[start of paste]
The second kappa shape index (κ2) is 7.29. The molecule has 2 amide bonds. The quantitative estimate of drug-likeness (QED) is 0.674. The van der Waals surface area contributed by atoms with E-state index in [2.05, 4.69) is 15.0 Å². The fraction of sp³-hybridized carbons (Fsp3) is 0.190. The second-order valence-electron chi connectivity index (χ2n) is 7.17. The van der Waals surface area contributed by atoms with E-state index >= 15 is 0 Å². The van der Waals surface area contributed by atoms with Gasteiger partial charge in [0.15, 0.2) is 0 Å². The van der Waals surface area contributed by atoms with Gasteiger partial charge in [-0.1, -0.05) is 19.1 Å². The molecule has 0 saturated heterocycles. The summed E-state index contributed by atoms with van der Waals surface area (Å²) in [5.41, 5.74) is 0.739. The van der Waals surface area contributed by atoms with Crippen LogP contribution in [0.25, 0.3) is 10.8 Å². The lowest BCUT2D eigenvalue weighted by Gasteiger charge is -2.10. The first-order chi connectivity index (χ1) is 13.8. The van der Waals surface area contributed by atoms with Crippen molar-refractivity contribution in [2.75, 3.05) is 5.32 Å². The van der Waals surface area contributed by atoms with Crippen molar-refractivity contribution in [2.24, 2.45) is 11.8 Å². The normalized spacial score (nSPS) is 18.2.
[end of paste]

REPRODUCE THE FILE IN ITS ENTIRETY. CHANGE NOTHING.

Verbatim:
The second kappa shape index (κ2) is 7.29. The molecule has 2 amide bonds. The quantitative estimate of drug-likeness (QED) is 0.674. The van der Waals surface area contributed by atoms with E-state index in [2.05, 4.69) is 15.0 Å². The fraction of sp³-hybridized carbons (Fsp3) is 0.190. The second-order valence-electron chi connectivity index (χ2n) is 7.17. The van der Waals surface area contributed by atoms with E-state index >= 15 is 0 Å². The van der Waals surface area contributed by atoms with Gasteiger partial charge in [0.15, 0.2) is 0 Å². The van der Waals surface area contributed by atoms with Gasteiger partial charge in [-0.1, -0.05) is 19.1 Å². The molecule has 0 saturated heterocycles. The summed E-state index contributed by atoms with van der Waals surface area (Å²) in [5.41, 5.74) is 0.739. The van der Waals surface area contributed by atoms with Crippen LogP contribution in [0.25, 0.3) is 10.8 Å². The lowest BCUT2D eigenvalue weighted by Gasteiger charge is -2.10. The first-order chi connectivity index (χ1) is 13.8. The van der Waals surface area contributed by atoms with Crippen molar-refractivity contribution in [2.75, 3.05) is 5.32 Å². The van der Waals surface area contributed by atoms with Crippen molar-refractivity contribution in [2.24, 2.45) is 11.8 Å². The normalized spacial score (nSPS) is 18.2.